At noon today, the Bank of England is expected to announce a 0.75 interest rate increase in a move to curb inflation. This hike will put the base interest rate at 3%, the highest level since 2008. Increased interest rates will see millions of mortgage holders face additional monthly costs on top of escalating food and energy bills. If the BoE proceeds with the hike, it will be the eighth rate increase. In less than a year, the base rate will have risen from 0.1% to 3%.
Alongside the rate increase, the BoE is expected to publish its inflation predictions. Official figures released in September indicated a record inflation rate of 10.1%. While a hike in interest rates is good news for savers if the rates are passed on, millions of people will end up facing mortgage repayments that are hundreds of pounds above current levels. Opposition politicians have urged the government to reveal how it will support families unable to meet the additional costs.
Although commentators are unsure of whether the Bank of England will raise interest rates by 0.5% or 0.75%, it is clear that any increase will impact households severely. Economists believe that higher interest rates discourage spending while encouraging people to save more. As a consequence, consumer demand drops, and prices of services and goods fall. This is the inflation-curbing strategy the Bank of England is following with the expected interest rate increase.
After the recent market turmoil sparked by Liz Truss’ mini-budget, the Bank of England needs to balance between curbing inflation and coming to grips with the anticipated recession. Shadow chancellor, Rachel Reeves is expected to warn of the pitfalls of an interest rate increase including the “profound implications” on economic growth. She will emphasise the UK’s economic exposure due to years of “weak growth, low productivity and underinvestment, and widening inequality.”
Interest rate increase live
The Bank of England has just confirmed the 0.75% interest rate hike.
The Monetary Policy Committee voted by a majority of 7-2 to increase #BankRate to 3%. Find out more in our #MonetaryPolicyReport: https://t.co/VWyskLufPC pic.twitter.com/amEbEeI2Gv
— Bank of England (@bankofengland) November 3, 2022
In its press statement, the BoE has warned that the UK could, over the coming years, experience a drawn-out economic contraction due to high inflation and rising unemployment. Although it forecasts a recession less severe than in the 1980s and in 2008/9, the Bank of England predicts eight quarters of GDP reduction. This would mean that the UK economy three years from now would be far smaller than it currently is.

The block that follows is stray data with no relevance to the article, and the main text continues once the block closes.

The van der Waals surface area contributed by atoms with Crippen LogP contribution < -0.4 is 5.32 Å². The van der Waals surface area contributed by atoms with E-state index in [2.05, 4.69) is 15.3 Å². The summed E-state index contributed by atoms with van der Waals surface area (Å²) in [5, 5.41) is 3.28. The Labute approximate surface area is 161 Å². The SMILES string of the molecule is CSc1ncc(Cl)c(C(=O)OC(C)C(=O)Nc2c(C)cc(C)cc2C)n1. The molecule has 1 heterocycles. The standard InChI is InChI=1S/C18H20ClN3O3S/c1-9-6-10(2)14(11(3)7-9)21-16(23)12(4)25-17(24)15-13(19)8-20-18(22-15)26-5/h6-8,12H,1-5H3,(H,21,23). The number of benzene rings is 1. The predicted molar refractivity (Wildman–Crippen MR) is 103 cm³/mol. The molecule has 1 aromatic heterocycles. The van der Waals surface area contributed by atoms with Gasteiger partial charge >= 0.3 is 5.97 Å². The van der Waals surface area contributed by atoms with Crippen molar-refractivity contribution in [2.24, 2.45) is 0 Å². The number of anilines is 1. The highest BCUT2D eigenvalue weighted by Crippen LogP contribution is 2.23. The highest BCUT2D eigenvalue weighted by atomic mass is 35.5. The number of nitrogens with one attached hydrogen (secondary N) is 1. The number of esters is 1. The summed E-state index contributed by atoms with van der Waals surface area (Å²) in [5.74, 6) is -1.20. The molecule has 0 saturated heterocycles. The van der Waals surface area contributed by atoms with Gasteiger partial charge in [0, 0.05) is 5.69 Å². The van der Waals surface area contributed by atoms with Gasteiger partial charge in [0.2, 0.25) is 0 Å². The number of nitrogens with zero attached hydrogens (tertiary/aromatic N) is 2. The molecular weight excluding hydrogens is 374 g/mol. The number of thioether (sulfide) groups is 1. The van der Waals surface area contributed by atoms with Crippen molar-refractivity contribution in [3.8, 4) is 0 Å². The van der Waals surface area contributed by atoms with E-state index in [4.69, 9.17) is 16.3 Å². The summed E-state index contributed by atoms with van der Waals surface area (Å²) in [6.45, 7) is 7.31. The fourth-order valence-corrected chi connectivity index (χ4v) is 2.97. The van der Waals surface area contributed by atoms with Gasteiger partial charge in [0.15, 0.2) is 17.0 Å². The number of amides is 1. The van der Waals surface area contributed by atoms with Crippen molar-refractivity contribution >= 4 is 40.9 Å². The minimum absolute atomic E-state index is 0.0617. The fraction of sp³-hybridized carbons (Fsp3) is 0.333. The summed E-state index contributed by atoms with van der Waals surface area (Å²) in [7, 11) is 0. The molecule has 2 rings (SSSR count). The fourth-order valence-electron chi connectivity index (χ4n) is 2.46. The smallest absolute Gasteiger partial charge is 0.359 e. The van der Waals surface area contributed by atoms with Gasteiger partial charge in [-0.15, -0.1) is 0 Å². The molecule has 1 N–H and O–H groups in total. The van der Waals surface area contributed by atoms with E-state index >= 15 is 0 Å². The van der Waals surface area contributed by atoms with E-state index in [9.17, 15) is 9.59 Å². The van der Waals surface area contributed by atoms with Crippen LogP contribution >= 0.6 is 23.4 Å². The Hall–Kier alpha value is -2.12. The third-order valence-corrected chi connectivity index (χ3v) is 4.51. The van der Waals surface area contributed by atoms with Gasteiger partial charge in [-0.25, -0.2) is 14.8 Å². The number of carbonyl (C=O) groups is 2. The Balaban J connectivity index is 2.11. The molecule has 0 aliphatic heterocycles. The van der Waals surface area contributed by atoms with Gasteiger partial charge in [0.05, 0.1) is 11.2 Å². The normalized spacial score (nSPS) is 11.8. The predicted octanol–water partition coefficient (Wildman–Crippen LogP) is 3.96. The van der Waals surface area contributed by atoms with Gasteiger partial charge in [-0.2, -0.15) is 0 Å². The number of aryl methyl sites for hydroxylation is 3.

These forecasts, however, do not factor in the tax rises and spending cuts anticipated in the upcoming autumn statement.
Mounting pressure on households
Reaction to the BoE announcement has been swift. Following a Unite union survey which showed 6,000 adults fearing they may not be able to meet everyday household costs this year, its spokesperson told The Independent that the higher interest rates are likely to push more workers into poverty.
On Twitter, Labour leader Keir Starmer wrote:
Higher interest rates mean:
Increased mortgage rates.
More financial pressure on families.
Increased anxiety for millions of people.
The Conservatives crashed our economy and working people are paying the price.
It’s time for economic stability with Labour.
— Keir Starmer (@Keir_Starmer) November 3, 2022
The bank estimates that the average mortgage holder will now pay £3000 per year which amounts to far more than the government support for energy costs.
Chancellor Jeremy Hunt said:
“The most important thing the British government can do right now is to restore stability, sort out our public finances, and get debt falling so that interest rate rises are kept as low as possible.
“Interest rates are rising across the world as countries manage rising prices largely driven by the Covid-19 pandemic and Putin’s invasion of Ukraine.”
UK could fall into longest recession on record BoE warns
The Bank of England has warned that the UK is already experiencing a recession, which could become the longest on record. It expects the current downturn to continue throughout next year and into the first half of 2024.